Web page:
Saturday, October 1, 2016

Dissecting Mike's great illustration.

From his comment...
Out west somewhere, in the 19th century, is a spot of desert ground where there is absolutely nothing. No one lives there, nothing grows there.
Sounds like the start of a good mars analogy.
Along comes a prospector and finds gold. Within weeks a town has spring up. There are prospectors and miners pulling spendable gold out of the ground.
As long as we don't get hung up on precious metals, I'm with you so far.
There are stores supplying their need, for mining equipment, food, clothing, liquor and entertainment. The owners of those stores mostly borrowed the capital to establish them.
Let's consider this in the context of mars. So we've got some martians that choose mining as their profession and they are successful. We've got other martians that choose to be shopkeepers and are willing to trade with the miners. Where do the shopkeepers get their inventory? There are only two sources: mars and earth. Most of their inventory they will get from other martians that choose to be ISRU manufacturers because that makes the most economic sense, but some things will have to come from earth until martian industry is up to supplying that demand. There are two ways of getting things from earth: direct import/export which is prohibitive, and trade with newly arriving colonists (those trades being initiated before those colonist leave earth, but with transactions finalized directly on mars.)

What about the borrowed capital? That could have happened before or after the shopkeeper left earth, but most lenders will only make a loan if they have collateral on earth providing security. It sucks, but that the reality of the lending business. The good news is the type of things miners need will probably all be producible locally on mars (including basic electronics.)
All those goods, which can not be manufactured on site, are being shipped in in return for the gold which is being shipped out and sold for profit.
This is where the analogy fails. mining equipment, food, clothing, liquor and entertainment will all be produced locally because they can and only that makes economic sense. Some entertainment consists of data which may be imported at a low enough cost to make economic sense. Mining equipment is mostly iron, hydraulics and some electronics all of which makes the most economic sense to produce on mars. No gold export required. The gold stays on mars.
Eventually, the local veins of ore are tapped out. This happened in many places.
Of course, then the miners have the normal economic decisions to make. Search for more minerals or find another means of employment. Since mars industry will have demand for mars minerals perhaps forever, most miners will probably continue with perhaps a focus on other minerals they may find. Almost anything they find will have some demand.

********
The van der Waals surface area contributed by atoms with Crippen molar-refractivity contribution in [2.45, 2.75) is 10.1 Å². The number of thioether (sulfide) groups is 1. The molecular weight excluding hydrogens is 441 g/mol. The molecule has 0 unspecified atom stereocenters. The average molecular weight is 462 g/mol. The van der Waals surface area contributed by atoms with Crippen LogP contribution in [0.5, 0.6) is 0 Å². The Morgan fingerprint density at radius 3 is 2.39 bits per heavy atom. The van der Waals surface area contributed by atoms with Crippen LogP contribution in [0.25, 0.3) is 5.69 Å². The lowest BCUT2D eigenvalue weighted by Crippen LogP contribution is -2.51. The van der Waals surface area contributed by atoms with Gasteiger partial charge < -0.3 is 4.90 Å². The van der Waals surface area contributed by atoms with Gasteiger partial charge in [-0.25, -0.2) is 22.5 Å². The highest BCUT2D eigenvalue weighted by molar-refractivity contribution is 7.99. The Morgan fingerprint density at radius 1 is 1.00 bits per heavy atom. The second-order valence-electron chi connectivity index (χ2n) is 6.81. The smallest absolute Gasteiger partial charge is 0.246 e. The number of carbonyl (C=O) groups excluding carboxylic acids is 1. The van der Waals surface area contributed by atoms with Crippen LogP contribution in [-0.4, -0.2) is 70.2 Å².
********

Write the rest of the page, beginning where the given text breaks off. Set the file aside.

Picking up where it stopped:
When that happened, the miners and prospectors, no longer able to produce wealth with which to buy the things they needed, moved on, leaving the storekeepers behind.
Nonsense. The single biggest advantage martian miners will have is that almost everything is in demand. Lowest on the list being martian iron which they can't even avoid finding.
The storekeepers could get by for a while, trading with each other, but their main market, and the source of the actual wealth, is gone.
Let's examine that premise a little closer. Would the shopkeepers have miners as their main or only customers? Not likely.
First the ones selling mining equipment close up, absolutely no demand for that.
Do you remember the general store from your history books? Inventory moves through the store and changes over time to reflect changing demand. It would be a really stupid shopkeeper that didn't consider future demand.
Then the others, without the spendable gold coming in, are no longer able to service their debts and obtain new credit to bring in additional goods, not that there is anyone to sell to anyway. So, one by one, they close and move out, leaving a ghost town behind.
The mistake here is the premise. Having a limited source of a high value export is not the correct analogy. Ghost towns are created because of a focused economy. They are avoided by having a diverse economy. To equate mars with any boom town is ridiculous precisely because export is so prohibitive. As the doctor says, "don't do that!"
It is every bit as empty as it was before. No one lives there, because there is absolutely nothing of value to bring people there. Well, that is Mars.
Only true if gold mining is what brought them there. It certainly will not be. That is not the reason people will go to mars precisely because it wll not work. This is known as the false choice fallacy (also a bit of strawman.)
There is absolutely nothing, no thing, that can be produced on Mars and shipped back to the earth and sold at a profit.
Let's agree. That just means that will not be the motivation.
There could be ingots of pure, refined gold just sitting there and they could not be recovered profitably.
Absolutely true with regard to exporting it to earth.
Thus, without an economic basis for its existence, the colony will ultimately devolve into people sitting around twiddling their thumbs, waiting for the next supply ship, until Earth decides not to spend any more money endlessly sending supplies and getting nothing in return.
You have not shown a lack of economic basis. Earth doesn't need to spend a penny. The colonist pay their own way if the ticket price comes down enough and there is another way if it doesn't. My plan pays $5 million per ticket at no cost to the earth or the colonists. It is paid for the way development is always paid for, by the free will of speculators.

The problem with your argument is you're right only if you make assumptions that aren't actual constraints.

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